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" O, how wretched Is that poor man, that hangs on princes' favours ! There is, betwixt that smile we would aspire to, That sweet aspect of princes, and their ruin, More pangs and fears than wars or women have ; And when he falls, he falls like Lucifer,... "
Shakspeare's Dramatic Works: With Explanatory Notes - Page 692
by William Shakespeare, Samuel Ayscough - 1790
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The Dramatic Works of William Shakespeare

William Shakespeare - 1826 - 484 pages
...! There is, betwixt that smile we would aspire to, That sweet aspect of princes, and their ruin 33, More pangs and fears than wars or women have ; And...falls, he falls like Lucifer, Never to hope again 33. — 31 Thus in Shakspeare's twenty-fifth Sonnet : — ' Great princes' favourites their fair leaves...
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Exercises in Reading and Recitation

Jonathan Barber - 1828 - 264 pages
...smile he would aspire to, That sweet aspect of princes, and his ruin, More pangs and fears than war or women have ; And when he falls, he falls like Lucifer, Never to hope again. Enter Cromwell. Why, how now, Cromwell? Crom. I have no power to speak, Sir. Wol. What ! amazed at my misfortunes...
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The Dramatic Works of William Shakespeare: Accurately Printed from ..., Volume 2

William Shakespeare, George Steevens - 1829 - 542 pages
...princes' favours : There is betwixt that smile we would aspire to, That sweet aspect of princes, and their ruin, More pangs and fears than wars or women have...falls like Lucifer, Never to hope again. — Enter Cromwell, enuuedly. Why, how now, Cromwell ? Crom. I have no power to speak, sir. |fo/. What, amazM...
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Studies in Poetry: Embracing Notices of the Lives and Writings of the Best ...

George Barrell Cheever - American poetry - 1830 - 516 pages
...favours ! There is, betwixt that smile he would aspire to, That sweet aspect of princes, and their ruin, More pangs and fears than wars or women have...falls like Lucifer, • Never to hope again. — Enter CROMWELL, amazedly. Why, how now, Cromwell ? Crom. I have no power to speak, sir. Wol. What, amaz'd...
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An Essay on Elocution: Designed for the Use of Schools and Private Learners

Samuel Kirkham - Elocution - 1834 - 360 pages
...favours'! There are', betwixt that smile he would aspire to', That sweet aspect of princes and his ruin', More pangs and fears than wars or women have':...he falls', like Lucifer', Never to hope again'. SECTION XIII. Cardinal Wolsey's Farewell Address to Cromwell. SHAKSPEARE. CROMWELL', I did not think...
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Richard III. Henry VIII. Troilus and Cressida. Timon of Athens. Coriolanus

William Shakespeare - 1836 - 588 pages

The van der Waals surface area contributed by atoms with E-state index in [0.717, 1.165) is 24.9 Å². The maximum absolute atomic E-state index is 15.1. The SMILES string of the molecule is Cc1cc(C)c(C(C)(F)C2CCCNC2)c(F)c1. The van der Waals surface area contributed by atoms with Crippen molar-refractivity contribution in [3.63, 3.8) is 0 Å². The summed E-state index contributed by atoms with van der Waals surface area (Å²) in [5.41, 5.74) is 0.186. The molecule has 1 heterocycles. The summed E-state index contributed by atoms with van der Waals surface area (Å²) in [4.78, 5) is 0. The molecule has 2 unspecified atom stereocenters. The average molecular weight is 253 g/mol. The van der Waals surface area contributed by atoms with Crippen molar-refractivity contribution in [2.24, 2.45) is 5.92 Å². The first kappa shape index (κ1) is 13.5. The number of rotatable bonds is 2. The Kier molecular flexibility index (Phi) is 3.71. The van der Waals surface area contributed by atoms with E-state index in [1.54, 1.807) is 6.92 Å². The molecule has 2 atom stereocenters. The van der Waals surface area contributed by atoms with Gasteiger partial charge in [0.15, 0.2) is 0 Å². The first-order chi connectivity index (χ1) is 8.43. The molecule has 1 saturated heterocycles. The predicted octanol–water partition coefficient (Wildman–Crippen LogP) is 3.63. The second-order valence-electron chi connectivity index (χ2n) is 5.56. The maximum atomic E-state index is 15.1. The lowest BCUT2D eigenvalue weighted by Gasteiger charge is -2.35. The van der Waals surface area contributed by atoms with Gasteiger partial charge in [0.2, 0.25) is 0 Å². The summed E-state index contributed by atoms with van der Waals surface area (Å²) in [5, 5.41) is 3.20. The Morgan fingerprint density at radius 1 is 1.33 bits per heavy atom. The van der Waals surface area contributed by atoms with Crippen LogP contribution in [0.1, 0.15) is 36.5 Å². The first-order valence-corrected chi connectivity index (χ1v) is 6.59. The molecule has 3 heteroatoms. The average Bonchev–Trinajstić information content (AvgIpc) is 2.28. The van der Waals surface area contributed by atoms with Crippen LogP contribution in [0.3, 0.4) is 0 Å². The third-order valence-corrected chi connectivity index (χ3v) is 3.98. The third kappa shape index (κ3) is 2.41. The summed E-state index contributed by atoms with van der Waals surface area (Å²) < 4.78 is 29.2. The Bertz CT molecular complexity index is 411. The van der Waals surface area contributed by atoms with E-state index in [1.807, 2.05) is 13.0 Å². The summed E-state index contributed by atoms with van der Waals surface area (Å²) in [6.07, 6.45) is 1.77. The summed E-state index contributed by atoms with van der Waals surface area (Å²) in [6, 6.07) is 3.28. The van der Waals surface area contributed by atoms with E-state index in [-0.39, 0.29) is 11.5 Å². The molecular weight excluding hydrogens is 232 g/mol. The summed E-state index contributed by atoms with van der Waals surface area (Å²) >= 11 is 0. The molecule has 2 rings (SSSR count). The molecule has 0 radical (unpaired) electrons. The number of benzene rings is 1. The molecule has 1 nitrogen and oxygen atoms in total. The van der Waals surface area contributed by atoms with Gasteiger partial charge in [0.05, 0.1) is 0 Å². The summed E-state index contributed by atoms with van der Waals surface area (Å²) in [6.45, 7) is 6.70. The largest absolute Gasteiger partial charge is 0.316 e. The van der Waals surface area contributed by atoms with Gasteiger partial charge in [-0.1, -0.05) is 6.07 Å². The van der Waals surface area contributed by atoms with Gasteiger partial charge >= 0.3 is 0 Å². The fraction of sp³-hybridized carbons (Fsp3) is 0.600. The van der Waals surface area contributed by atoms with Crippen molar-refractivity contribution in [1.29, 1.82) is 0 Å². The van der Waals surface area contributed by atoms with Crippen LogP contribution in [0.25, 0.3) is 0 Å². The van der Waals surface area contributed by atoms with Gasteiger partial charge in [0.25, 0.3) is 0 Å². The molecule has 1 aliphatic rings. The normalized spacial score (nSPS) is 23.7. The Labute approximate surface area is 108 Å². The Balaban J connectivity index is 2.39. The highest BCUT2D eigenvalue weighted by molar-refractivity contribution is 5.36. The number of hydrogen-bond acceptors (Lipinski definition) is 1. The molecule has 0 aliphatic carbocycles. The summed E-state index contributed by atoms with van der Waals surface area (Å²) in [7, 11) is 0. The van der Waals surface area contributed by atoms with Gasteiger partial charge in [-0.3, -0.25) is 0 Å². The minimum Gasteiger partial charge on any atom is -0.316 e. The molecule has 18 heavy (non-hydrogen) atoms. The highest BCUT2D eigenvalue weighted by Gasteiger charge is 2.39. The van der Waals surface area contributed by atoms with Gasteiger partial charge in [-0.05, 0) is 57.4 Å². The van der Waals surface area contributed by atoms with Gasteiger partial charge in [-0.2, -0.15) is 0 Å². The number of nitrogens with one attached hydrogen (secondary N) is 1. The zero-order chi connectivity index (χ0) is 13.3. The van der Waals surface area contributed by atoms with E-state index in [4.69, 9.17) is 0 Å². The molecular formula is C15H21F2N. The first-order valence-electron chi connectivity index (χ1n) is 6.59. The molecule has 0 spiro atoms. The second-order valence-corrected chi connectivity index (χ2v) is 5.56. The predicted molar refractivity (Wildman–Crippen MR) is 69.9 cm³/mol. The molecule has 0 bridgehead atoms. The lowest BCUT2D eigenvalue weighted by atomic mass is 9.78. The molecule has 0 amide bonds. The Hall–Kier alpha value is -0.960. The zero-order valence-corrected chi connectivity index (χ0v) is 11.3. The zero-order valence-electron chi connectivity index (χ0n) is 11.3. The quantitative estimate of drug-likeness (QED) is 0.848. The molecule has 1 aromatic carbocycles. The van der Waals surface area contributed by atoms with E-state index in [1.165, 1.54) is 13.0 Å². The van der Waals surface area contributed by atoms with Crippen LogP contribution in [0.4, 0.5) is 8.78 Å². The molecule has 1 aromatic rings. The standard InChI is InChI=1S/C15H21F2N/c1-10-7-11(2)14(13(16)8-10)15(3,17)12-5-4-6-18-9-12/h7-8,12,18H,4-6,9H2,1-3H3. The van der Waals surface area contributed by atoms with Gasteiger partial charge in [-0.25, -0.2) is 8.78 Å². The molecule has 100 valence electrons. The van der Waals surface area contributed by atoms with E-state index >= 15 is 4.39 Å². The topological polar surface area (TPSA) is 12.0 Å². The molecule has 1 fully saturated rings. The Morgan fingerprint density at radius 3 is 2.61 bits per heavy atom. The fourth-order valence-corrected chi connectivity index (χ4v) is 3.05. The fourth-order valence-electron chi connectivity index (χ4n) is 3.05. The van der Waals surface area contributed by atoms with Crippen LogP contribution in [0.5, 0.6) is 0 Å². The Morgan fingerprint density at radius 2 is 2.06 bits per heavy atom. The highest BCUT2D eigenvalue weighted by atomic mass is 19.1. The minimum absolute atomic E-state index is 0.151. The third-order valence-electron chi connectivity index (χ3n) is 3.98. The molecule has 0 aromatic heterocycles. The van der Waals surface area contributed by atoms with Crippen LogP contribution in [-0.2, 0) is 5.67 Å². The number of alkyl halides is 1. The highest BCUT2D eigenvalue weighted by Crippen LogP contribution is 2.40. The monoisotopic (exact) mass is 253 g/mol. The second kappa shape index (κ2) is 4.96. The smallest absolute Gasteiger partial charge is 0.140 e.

...princes' favors ! There is, betwixt that smile we would aspire to, That sweet aspect of princes, and their ruin, More pangs and fears than wars or women have...falls like Lucifer, Never to hope again. — Enter CROMWELL, amazedty. Why, how now, Cromwell ? Crom. I have no power to speak, sir. that his body shall...
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The Dramatic Works and Poems of William Shakespeare, Volume 2

William Shakespeare - 1836 - 646 pages
...we would aspire to, That sweet aspect of princes, and their ruin,* Alore pangs and fears than ware <07 =%9&9*:e?f? 9 :C)2;U0 =/=0= ? ? ? >8> =u?|:7> ?<63< > >d7 ;N CROMWELL, amastdly. Why, how nuw, Cromwell? Crom. I have no power to speak, air, Wol. What, amu'd At...
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The Elocutionist: Consisting of Declamations and Readings in Prose and ...

Jonathan Barber - Oratory - 1836 - 404 pages
...smile he would aspire to, That sweet aspect of princes, and his ruin, More pangs and fears than war or women have; And when he falls, he falls like Lucifer, Never to hope again. Enter Cromwell. Why how now, Cromwell ? Crom. I have no power to speak, sir. Wol. What! amazed at my misfortunes?...
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The poetic reciter; or, Beauties of the British poets: adapted for reading ...

Henry Marlen - 1838 - 342 pages
...hangs on princes' favours ! . There is, betwixt that smile we would aspire to, • That sweet aspect of princes, and our ruin, More pangs and fears than...falls, he -falls like Lucifer, Never to hope again. * . •.: • ';stij i Cromwell, I did not think to shed a tear In all my miseries ; but thou hast...
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The Dramatic Works of William Shakspeare, Volume 2

William Shakespeare - 1838 - 522 pages
...favours >. There is betwixt that smile we would aspire to, That sweet aspect of princes, and their ruin, More pangs and fears than wars or women have...falls like Lucifer, Never to hope again. — Enter Cromwell, amazedly. Why, how now, Cromwell? Croin. 1 have no power to speak, sir. Wol. What, omaz'd...
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